Co-authored by Jhinook Roy, Partner and Junaid Lirani, Associate
In the backdrop of UK’s Financial Conduct Authority (“FCA”) announcing in March 2021, that the London Interbank Offered Rate (“LIBOR”) would either cease to be provided by any administrator or would no longer be considered a representative rate, the Reserve Bank of India (“RBI”) notified banks and financial institutions asking them to take necessary steps to transition away from LIBOR. With RBI’s alerts being issued as early as August 2020 requesting banks to frame board-approved plans to take steps addressing the risks of cessation of LIBOR and adoption of Alternative Reference Rates (“ARRs”), the transition appears to have reached its final stage. On 12th May 2023, RBI notified banks and financial institutions to implement systems for transition from LIBOR with effect from 1st July, 2023. Read with the earlier notification of RBI dated 8th July, 2021, the recent notification focuses on the following:
1. Cessation of US dollar LIBOR:
After 30th June, 2023, the remaining five US dollar LIBOR settings will no longer be published. Synthetic LIBOR settings may continue to be published, but they shall not be used in new financial contracts. This is in line with FCA’s clarification that these settings are not meant to be used in new financial contracts. On 3rd April, 2023, the FCA announced that publication of the 1-month, 3-month and 6-month US dollar LIBOR settings will be continued for a short period after 30th June, 2023, using an unrepresentative ‘synthetic’ methodology. However, from 1st July, 2023, after the US dollar LIBOR panel ends, all new use of synthetic US dollar LIBOR will be prohibited.
2. Cessation of MIFOR:
After 30th June, 2023, the Mumbai Interbank Forward Outright Rate (“MIFOR”) benchmark, which relies on US dollar LIBOR, will no longer be published by Financial Benchmarks India Private Limited.
3. No new transactions using US dollar LIBOR or MIFOR:
RBI has advised banks and financial institutions to ensure that they and their customers do not enter into new transactions using US dollar LIBOR or MIFOR.
4. Fallback provisions:
Noting that there have been instances where financial contracts linked to LIBOR are yet to accommodate fallback clauses, RBI has asked banks and financial institutions to promptly insert such clauses in remaining legacy contracts referencing US dollar LIBOR / MIFOR, to ensure a smooth transition well before the deadline of 30th June, 2023. Relying on synthetic LIBOR rates as substitute for fallbacks in legacy contracts is discouraged by the RBI. Banks and financial institutions have been encouraged to incorporate robust fallback clauses in all financial contracts referencing LIBOR and maturing after the announced cessation dates. Fallback clauses are expected to provide a suitable alternative rate once LIBOR becomes unavailable or non-representative. Standard fallback clauses developed by various agencies such as the International Swaps and Derivatives Association, Indian Banks’ Association, Loan Markets’ Association, Asia Pacific Loan Markets Association, and Bankers Association for Finance & Trade may be referred to for this purpose. Typically, fallback clauses in contracts provide a mechanism to arrive at a replacement rate if a benchmark rate is discontinued, becomes non-representative or unavailable.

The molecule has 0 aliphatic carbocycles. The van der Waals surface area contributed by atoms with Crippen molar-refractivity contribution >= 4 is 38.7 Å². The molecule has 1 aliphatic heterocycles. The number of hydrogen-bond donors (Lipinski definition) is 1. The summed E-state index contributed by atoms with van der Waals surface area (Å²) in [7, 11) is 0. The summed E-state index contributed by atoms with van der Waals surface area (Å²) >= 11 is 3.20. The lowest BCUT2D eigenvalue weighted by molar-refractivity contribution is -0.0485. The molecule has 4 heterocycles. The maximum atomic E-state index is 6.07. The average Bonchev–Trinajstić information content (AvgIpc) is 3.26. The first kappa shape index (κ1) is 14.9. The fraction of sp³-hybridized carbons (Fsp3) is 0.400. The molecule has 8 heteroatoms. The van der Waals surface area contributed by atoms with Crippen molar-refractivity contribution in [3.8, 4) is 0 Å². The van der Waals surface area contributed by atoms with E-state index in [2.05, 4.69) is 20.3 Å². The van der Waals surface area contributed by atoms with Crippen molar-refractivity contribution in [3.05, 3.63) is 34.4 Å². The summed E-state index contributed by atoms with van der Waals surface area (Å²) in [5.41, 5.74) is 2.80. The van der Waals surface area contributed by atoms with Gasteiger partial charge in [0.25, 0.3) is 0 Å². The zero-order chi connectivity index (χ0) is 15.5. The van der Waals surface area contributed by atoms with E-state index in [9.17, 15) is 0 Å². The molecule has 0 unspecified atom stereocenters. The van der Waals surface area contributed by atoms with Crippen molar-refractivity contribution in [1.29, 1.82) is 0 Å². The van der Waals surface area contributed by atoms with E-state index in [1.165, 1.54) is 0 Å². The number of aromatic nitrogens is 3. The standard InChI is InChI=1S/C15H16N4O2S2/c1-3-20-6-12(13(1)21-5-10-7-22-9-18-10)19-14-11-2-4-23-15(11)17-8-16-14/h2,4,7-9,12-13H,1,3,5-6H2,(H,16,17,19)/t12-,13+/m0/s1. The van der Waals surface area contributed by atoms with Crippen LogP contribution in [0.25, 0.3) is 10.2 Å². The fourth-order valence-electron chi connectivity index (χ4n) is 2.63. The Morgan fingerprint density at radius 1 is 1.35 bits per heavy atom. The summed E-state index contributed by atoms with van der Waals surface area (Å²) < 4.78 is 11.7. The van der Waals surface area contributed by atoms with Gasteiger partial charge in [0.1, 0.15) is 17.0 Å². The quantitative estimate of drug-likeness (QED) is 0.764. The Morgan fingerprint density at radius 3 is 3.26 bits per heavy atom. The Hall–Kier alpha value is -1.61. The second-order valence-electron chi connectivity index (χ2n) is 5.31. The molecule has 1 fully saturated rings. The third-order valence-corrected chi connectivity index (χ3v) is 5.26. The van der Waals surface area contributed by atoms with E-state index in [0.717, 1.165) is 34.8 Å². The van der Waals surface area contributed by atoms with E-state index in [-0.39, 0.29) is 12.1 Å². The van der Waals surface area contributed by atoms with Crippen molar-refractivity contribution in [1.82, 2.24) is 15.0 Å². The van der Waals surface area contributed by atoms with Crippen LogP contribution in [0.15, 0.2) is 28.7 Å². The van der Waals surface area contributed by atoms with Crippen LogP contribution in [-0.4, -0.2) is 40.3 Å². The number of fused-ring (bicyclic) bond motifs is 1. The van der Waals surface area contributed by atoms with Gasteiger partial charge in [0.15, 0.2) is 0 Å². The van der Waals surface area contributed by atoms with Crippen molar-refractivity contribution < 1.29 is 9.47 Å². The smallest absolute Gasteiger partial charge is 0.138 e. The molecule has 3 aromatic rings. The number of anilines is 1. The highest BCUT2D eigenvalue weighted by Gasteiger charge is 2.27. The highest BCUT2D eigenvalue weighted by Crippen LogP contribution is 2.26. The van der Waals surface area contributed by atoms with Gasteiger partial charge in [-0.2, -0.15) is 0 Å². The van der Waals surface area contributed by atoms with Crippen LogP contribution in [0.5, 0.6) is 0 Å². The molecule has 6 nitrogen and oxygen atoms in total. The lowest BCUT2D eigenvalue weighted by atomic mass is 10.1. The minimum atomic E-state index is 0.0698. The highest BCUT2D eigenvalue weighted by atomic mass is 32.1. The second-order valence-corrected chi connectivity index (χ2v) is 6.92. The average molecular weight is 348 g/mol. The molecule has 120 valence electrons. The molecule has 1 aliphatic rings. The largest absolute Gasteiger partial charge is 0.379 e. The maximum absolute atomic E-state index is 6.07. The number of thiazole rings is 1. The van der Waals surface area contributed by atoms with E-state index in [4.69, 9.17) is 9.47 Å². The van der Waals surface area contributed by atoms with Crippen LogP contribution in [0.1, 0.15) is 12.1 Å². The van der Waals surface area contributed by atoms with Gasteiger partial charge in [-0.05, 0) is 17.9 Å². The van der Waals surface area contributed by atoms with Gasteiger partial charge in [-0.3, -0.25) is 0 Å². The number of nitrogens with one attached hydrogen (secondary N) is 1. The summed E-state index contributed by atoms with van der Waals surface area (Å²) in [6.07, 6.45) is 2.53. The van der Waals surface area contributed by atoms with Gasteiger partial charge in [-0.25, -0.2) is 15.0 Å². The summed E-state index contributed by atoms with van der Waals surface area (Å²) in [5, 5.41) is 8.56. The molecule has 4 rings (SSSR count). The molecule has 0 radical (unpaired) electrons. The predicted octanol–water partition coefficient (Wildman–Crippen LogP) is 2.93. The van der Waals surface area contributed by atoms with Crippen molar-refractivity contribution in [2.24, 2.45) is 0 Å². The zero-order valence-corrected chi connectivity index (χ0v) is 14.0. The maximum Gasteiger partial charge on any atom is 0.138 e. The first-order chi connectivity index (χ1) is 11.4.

5. Complete transition by 1st July, 2023:
In line with international regulators, RBI has urged banks and financial institutions to have systems in place to completely transition from LIBOR from 1st July, 2023. Sensitisation of customers about steps undertaken to manage the risks of is expected to aid in a smooth transition.
6. Adoption of Alternate Reference Rates:
With the cessation of LIBOR, banks and financial institutions are required to adopt widely accepted ARRs such as the Secured Overnight Financing Rate (SOFR) and the Modified Mumbai Interbank Forward Outright Rate (MMIFOR). While many institutions in India have already transitioned to ARR, RBI’s recent announcements suggest that some are yet to make the transition. Many Indian banks have published advisories to their customers and formed working groups to assess the impact of the transition to ARR, given it may have taxation, accounting, legal and operational impact.
The cessation of LIBOR has been expected for many years now, and most institutions are likely to have plans in place to ensure a smooth transition away from LIBOR. Many Indian banks commenced execution of ARR-linked transactions as early as January 2021. The two high-priority remedial measures for banks and financial institutions to effectively transition away from LIBOR, seem to be to educate their customers on its impact considering that LIBOR and ARR are quite different (the former being forward looking term rate and the latter being overnight interest rate) and contract remediation. Many Indian banks have also highlighted that some contracts do not contain adequate fallback provisions, in which case, such contracts would need to be amended to incorporate a fallback as advised by RBI or if feasible, renegotiate or close the contracts. The LIBOR transition is undoubtedly one of the most impactful developments in the history of financial markets across the world, given the global outreach of LIBOR. In the Indian context, the LIBOR transition will have significant impact on financial products including bonds, derivates, structured financings and external commercial borrowings.